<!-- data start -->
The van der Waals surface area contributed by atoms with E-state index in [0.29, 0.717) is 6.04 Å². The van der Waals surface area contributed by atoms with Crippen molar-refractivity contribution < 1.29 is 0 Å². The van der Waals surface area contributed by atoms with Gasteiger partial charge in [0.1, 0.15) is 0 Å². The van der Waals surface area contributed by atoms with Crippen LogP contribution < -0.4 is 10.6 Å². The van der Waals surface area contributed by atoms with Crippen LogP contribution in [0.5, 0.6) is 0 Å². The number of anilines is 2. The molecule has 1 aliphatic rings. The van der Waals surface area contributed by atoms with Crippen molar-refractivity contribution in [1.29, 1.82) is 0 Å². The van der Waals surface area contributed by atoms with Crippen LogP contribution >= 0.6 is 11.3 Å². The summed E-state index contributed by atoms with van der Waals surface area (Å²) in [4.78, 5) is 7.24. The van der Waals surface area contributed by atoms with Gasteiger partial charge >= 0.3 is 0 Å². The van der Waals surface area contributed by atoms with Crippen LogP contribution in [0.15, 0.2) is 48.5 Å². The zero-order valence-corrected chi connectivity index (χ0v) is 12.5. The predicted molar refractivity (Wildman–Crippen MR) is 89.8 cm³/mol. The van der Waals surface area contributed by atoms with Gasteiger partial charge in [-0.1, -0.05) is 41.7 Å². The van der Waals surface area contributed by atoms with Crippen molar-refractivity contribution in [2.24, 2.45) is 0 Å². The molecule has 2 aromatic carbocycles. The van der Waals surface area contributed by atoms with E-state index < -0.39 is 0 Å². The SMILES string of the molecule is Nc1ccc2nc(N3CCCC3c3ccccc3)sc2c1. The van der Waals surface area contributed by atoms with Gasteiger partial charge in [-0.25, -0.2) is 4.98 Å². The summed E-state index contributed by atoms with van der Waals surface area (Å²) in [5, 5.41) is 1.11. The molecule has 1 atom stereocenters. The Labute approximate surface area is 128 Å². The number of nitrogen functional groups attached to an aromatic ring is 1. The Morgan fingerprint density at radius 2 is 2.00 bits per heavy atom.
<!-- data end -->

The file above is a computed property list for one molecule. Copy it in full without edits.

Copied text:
The van der Waals surface area contributed by atoms with E-state index in [0.29, 0.717) is 6.04 Å². The van der Waals surface area contributed by atoms with Crippen molar-refractivity contribution < 1.29 is 0 Å². The van der Waals surface area contributed by atoms with Gasteiger partial charge in [0.1, 0.15) is 0 Å². The van der Waals surface area contributed by atoms with Crippen LogP contribution < -0.4 is 10.6 Å². The van der Waals surface area contributed by atoms with Crippen LogP contribution in [0.5, 0.6) is 0 Å². The number of anilines is 2. The molecule has 1 aliphatic rings. The van der Waals surface area contributed by atoms with Crippen molar-refractivity contribution in [1.29, 1.82) is 0 Å². The van der Waals surface area contributed by atoms with Crippen LogP contribution >= 0.6 is 11.3 Å². The summed E-state index contributed by atoms with van der Waals surface area (Å²) in [4.78, 5) is 7.24. The van der Waals surface area contributed by atoms with Gasteiger partial charge >= 0.3 is 0 Å². The van der Waals surface area contributed by atoms with Crippen LogP contribution in [0.15, 0.2) is 48.5 Å². The zero-order valence-corrected chi connectivity index (χ0v) is 12.5. The predicted molar refractivity (Wildman–Crippen MR) is 89.8 cm³/mol. The van der Waals surface area contributed by atoms with Gasteiger partial charge in [-0.1, -0.05) is 41.7 Å². The van der Waals surface area contributed by atoms with Crippen molar-refractivity contribution in [2.24, 2.45) is 0 Å². The molecule has 2 aromatic carbocycles. The van der Waals surface area contributed by atoms with E-state index < -0.39 is 0 Å². The SMILES string of the molecule is Nc1ccc2nc(N3CCCC3c3ccccc3)sc2c1. The van der Waals surface area contributed by atoms with Gasteiger partial charge in [-0.25, -0.2) is 4.98 Å². The summed E-state index contributed by atoms with van der Waals surface area (Å²) in [5, 5.41) is 1.11. The molecule has 1 atom stereocenters. The Labute approximate surface area is 128 Å². The number of nitrogen functional groups attached to an aromatic ring is 1. The Morgan fingerprint density at radius 2 is 2.00 bits per heavy atom.